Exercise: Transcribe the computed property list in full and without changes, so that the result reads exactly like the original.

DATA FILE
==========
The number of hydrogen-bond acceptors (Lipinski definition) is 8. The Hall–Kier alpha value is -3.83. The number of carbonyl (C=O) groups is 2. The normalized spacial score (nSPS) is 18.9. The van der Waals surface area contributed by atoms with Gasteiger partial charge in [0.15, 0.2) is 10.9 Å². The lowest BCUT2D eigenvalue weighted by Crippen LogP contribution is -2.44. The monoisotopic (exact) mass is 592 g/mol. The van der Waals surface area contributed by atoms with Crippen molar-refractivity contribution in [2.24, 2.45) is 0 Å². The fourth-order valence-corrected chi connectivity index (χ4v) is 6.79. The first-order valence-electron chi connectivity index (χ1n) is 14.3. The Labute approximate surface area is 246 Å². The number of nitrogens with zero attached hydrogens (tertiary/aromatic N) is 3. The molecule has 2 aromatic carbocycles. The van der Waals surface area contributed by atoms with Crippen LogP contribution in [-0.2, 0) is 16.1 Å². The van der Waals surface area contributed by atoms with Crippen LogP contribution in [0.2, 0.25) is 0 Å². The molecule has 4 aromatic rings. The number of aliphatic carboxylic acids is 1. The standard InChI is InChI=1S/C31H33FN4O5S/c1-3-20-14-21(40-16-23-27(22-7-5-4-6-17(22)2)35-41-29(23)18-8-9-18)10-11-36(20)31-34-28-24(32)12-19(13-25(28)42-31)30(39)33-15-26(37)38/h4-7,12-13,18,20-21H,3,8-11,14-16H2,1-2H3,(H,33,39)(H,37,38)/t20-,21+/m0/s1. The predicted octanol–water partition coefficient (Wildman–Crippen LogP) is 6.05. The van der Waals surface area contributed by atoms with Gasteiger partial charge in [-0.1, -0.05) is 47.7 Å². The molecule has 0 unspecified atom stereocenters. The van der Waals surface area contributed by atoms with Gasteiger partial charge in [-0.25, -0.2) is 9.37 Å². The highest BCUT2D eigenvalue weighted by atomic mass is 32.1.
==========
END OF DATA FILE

The number of hydrogen-bond acceptors (Lipinski definition) is 8. The Hall–Kier alpha value is -3.83. The number of carbonyl (C=O) groups is 2. The normalized spacial score (nSPS) is 18.9. The van der Waals surface area contributed by atoms with Gasteiger partial charge in [0.15, 0.2) is 10.9 Å². The lowest BCUT2D eigenvalue weighted by Crippen LogP contribution is -2.44. The monoisotopic (exact) mass is 592 g/mol. The van der Waals surface area contributed by atoms with Crippen molar-refractivity contribution in [2.24, 2.45) is 0 Å². The fourth-order valence-corrected chi connectivity index (χ4v) is 6.79. The first-order valence-electron chi connectivity index (χ1n) is 14.3. The Labute approximate surface area is 246 Å². The number of nitrogens with zero attached hydrogens (tertiary/aromatic N) is 3. The molecule has 2 aromatic carbocycles. The van der Waals surface area contributed by atoms with Crippen LogP contribution in [-0.2, 0) is 16.1 Å². The van der Waals surface area contributed by atoms with Crippen LogP contribution in [0.2, 0.25) is 0 Å². The molecule has 4 aromatic rings. The number of aliphatic carboxylic acids is 1. The standard InChI is InChI=1S/C31H33FN4O5S/c1-3-20-14-21(40-16-23-27(22-7-5-4-6-17(22)2)35-41-29(23)18-8-9-18)10-11-36(20)31-34-28-24(32)12-19(13-25(28)42-31)30(39)33-15-26(37)38/h4-7,12-13,18,20-21H,3,8-11,14-16H2,1-2H3,(H,33,39)(H,37,38)/t20-,21+/m0/s1. The predicted octanol–water partition coefficient (Wildman–Crippen LogP) is 6.05. The van der Waals surface area contributed by atoms with Gasteiger partial charge in [-0.1, -0.05) is 47.7 Å². The molecule has 0 unspecified atom stereocenters. The van der Waals surface area contributed by atoms with Gasteiger partial charge in [-0.25, -0.2) is 9.37 Å². The highest BCUT2D eigenvalue weighted by atomic mass is 32.1.